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The Benefits of Modern Marketing

17 December 2012


Marketing and technology

These are the chosen words my father uses to describe his business styles. At 51 years old, he has built himself into a moderately successful business owner of a small Bed & Breakfast in America. Over its 30 year history, his business had been driven entirely by word of mouth, referrals, and repeat customers. A sociable old man who prides himself on longstanding customer relationships and owning a company that remains true to its old-fashioned roots, he had forever resisted “giving into useless technology ventures.’’ He himself did not invest in a company website to help with his business marketing until 2010, and only did so because of adamant insisting’s of friends and customers. His view on technology was that it made business impersonal, that it was an unnecessary and expensive venture, and, most importantly, it was daunting and confusing.

Needless to say, he didn’t have a Facebook or Twitter account. And it wasn’t until recently that I was able to talk him into evolving with the rest of the modernized world.

He, like many small businesses around the world, struggled during the recent economic recessions, and was driven close to declaring bankruptcy and closing down the B&B several times.

A recent graduate with a Business and Marketing degree and a child of the technological age, I sat down with my father to discuss the problems he was facing with his floundering business. Essentially, because of the depleting economies, the inflow of his usual customers dropped off significantly, as they could no longer afford his services during the tough times. In addition to this, he was losing business to local large name competitors and chain hotels. It was blatantly clear that his business needed to redefine itself and most importantly, needed to increase its market reach. While he consistently provided valuable and terrific service, very few people actually knew about his Bed & Breakfast. After all, he was not digital and could not be easily found online by potential customers.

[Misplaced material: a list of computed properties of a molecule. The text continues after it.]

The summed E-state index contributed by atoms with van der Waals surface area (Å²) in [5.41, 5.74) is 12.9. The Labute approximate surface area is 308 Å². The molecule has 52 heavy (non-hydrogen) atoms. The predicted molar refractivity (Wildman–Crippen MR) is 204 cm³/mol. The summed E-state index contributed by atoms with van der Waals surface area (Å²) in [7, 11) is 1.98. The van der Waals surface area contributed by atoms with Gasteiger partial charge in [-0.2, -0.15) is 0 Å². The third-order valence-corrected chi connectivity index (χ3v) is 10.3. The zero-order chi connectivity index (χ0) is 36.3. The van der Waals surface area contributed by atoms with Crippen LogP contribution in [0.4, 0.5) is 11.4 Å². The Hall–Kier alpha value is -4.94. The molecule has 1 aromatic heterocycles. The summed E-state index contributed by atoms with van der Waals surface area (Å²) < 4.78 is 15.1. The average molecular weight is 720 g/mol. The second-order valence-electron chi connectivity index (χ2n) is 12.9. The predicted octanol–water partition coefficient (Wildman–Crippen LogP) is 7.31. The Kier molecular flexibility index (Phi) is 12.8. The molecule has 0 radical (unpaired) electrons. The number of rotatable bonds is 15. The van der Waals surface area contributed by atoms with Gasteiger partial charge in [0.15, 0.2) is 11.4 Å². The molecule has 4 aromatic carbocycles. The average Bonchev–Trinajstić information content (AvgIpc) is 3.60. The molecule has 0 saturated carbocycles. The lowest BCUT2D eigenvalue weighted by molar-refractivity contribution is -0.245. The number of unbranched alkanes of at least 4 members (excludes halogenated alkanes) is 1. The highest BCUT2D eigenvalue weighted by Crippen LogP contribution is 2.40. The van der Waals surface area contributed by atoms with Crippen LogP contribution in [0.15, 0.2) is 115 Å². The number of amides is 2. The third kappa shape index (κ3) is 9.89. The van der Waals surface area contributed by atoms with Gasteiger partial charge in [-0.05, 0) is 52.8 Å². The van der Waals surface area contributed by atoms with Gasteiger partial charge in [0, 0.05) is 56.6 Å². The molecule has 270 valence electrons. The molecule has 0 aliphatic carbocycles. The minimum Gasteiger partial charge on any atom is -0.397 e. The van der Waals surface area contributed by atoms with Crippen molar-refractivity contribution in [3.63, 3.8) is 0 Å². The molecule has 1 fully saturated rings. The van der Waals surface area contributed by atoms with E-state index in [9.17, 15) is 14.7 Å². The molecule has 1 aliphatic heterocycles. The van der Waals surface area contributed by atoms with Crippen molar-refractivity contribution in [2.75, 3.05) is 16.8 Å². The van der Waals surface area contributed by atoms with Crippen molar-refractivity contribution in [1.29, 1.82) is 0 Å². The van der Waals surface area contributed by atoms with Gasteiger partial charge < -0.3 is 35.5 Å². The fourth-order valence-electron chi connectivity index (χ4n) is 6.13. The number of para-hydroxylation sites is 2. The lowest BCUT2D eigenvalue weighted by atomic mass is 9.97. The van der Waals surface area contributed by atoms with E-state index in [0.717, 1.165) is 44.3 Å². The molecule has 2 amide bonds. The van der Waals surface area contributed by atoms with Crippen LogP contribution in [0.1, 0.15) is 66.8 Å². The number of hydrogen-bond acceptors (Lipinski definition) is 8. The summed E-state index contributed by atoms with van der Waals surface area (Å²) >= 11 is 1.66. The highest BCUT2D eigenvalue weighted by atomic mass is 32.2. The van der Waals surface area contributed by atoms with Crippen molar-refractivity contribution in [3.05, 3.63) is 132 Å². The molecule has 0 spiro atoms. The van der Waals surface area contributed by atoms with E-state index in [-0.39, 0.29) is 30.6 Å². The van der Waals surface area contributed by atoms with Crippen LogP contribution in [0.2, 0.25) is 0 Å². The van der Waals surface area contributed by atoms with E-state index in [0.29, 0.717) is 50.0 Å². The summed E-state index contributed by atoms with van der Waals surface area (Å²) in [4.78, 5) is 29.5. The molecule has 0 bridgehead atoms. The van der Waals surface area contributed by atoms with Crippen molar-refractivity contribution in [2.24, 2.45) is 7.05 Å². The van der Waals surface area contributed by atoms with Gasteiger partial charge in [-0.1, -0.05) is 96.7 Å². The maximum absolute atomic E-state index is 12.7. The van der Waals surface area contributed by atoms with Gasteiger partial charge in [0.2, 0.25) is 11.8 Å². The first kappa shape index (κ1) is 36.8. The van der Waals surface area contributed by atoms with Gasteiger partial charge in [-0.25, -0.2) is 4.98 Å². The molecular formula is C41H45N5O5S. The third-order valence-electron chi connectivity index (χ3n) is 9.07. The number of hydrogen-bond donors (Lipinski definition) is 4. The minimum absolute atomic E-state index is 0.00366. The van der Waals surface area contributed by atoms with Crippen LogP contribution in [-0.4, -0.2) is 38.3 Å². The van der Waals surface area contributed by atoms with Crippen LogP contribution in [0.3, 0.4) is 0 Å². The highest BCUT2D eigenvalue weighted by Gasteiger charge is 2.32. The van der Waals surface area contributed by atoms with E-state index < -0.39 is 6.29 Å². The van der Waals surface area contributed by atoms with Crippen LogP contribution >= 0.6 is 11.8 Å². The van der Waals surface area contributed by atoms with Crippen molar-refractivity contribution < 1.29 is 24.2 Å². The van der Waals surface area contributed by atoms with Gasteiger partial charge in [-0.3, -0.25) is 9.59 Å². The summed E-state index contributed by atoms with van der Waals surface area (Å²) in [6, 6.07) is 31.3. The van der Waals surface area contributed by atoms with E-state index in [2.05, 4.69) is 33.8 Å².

After much debate he gave in to my advice, and together we developed a three step plan to increase his marketing position.


The three-step plan

  1. Improve Company Website – After looking at his cheaply made and poorly designed webpage, it was obvious that the company site needed revitalization. By investing in designers to modernize the website’s appeal, by adding a point-of-sale booking engine, and by making the site responsive to mobile devices, we were able to vastly improve his digital presence on the internet.
  2. Get involved with Social Media – This easily took the most convincing on my part. He found it hard to believe that customers care about day to day updates about his life, or the status of the Bed & Breakfast. He was wrong. He now interacts daily with customers, answers interested client questions, and utilizes Facebook and Twitter to display company vouchers and offerings. Over the holidays, he even bragged to me about how many likes his Facebook page had.
  3. Improve Digital Relevance – Having a website and using social media is all well and good, but if nobody can find your pages, then really, what is the point? I convinced him to pay for a knowledge consultant, who did things for the company such as offering advice and tips to improve Google Rank, and made the Bed & Breakfast infinitely more searchable online. Now if you type “Bed & Breakfast’’ and the name of the city it is located in, the company website is one of the top 5 suggested links provided by the search engine.

Going digital and re-thinking his marketing saved my father’s business. After just one year he has seen drastic increases in company profits, and this past year was the most successful of his entire career. This makes me wonder: How many businesses out there are suffering because they refuse to evolve?

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